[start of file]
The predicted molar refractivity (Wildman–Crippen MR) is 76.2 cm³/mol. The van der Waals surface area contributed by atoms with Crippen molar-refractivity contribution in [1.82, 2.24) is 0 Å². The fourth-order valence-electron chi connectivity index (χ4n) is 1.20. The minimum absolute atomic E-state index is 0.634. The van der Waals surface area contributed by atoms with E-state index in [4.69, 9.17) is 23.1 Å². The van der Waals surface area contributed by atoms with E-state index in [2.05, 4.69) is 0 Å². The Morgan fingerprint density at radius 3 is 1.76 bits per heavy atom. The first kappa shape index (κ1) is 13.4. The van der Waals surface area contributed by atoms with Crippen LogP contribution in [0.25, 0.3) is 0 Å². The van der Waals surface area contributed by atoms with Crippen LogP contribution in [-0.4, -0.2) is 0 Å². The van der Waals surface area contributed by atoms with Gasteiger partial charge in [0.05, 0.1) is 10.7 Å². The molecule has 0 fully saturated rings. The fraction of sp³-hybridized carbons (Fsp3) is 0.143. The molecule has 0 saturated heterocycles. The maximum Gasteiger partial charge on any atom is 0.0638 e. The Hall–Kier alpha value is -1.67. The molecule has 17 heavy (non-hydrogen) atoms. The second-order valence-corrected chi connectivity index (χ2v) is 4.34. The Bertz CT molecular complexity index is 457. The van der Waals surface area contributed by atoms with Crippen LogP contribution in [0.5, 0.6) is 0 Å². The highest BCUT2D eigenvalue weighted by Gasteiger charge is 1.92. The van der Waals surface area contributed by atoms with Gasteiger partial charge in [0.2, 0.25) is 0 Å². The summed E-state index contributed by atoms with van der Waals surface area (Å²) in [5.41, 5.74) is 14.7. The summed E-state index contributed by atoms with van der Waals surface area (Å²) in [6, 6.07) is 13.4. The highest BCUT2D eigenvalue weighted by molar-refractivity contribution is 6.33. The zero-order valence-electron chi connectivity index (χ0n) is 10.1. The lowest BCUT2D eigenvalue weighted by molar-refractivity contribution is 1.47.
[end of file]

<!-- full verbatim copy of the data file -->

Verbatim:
The predicted molar refractivity (Wildman–Crippen MR) is 76.2 cm³/mol. The van der Waals surface area contributed by atoms with Crippen molar-refractivity contribution in [1.82, 2.24) is 0 Å². The fourth-order valence-electron chi connectivity index (χ4n) is 1.20. The minimum absolute atomic E-state index is 0.634. The van der Waals surface area contributed by atoms with E-state index in [4.69, 9.17) is 23.1 Å². The van der Waals surface area contributed by atoms with E-state index in [2.05, 4.69) is 0 Å². The Morgan fingerprint density at radius 3 is 1.76 bits per heavy atom. The first kappa shape index (κ1) is 13.4. The van der Waals surface area contributed by atoms with Crippen LogP contribution in [0.25, 0.3) is 0 Å². The van der Waals surface area contributed by atoms with Crippen LogP contribution in [-0.4, -0.2) is 0 Å². The van der Waals surface area contributed by atoms with Gasteiger partial charge in [0.05, 0.1) is 10.7 Å². The molecule has 0 fully saturated rings. The fraction of sp³-hybridized carbons (Fsp3) is 0.143. The molecule has 0 saturated heterocycles. The maximum Gasteiger partial charge on any atom is 0.0638 e. The Hall–Kier alpha value is -1.67. The molecule has 17 heavy (non-hydrogen) atoms. The second-order valence-corrected chi connectivity index (χ2v) is 4.34. The Bertz CT molecular complexity index is 457. The van der Waals surface area contributed by atoms with Crippen LogP contribution in [0.5, 0.6) is 0 Å². The highest BCUT2D eigenvalue weighted by Gasteiger charge is 1.92. The van der Waals surface area contributed by atoms with Gasteiger partial charge in [0.2, 0.25) is 0 Å². The summed E-state index contributed by atoms with van der Waals surface area (Å²) in [5.41, 5.74) is 14.7. The summed E-state index contributed by atoms with van der Waals surface area (Å²) in [6, 6.07) is 13.4. The highest BCUT2D eigenvalue weighted by molar-refractivity contribution is 6.33. The zero-order valence-electron chi connectivity index (χ0n) is 10.1. The lowest BCUT2D eigenvalue weighted by molar-refractivity contribution is 1.47.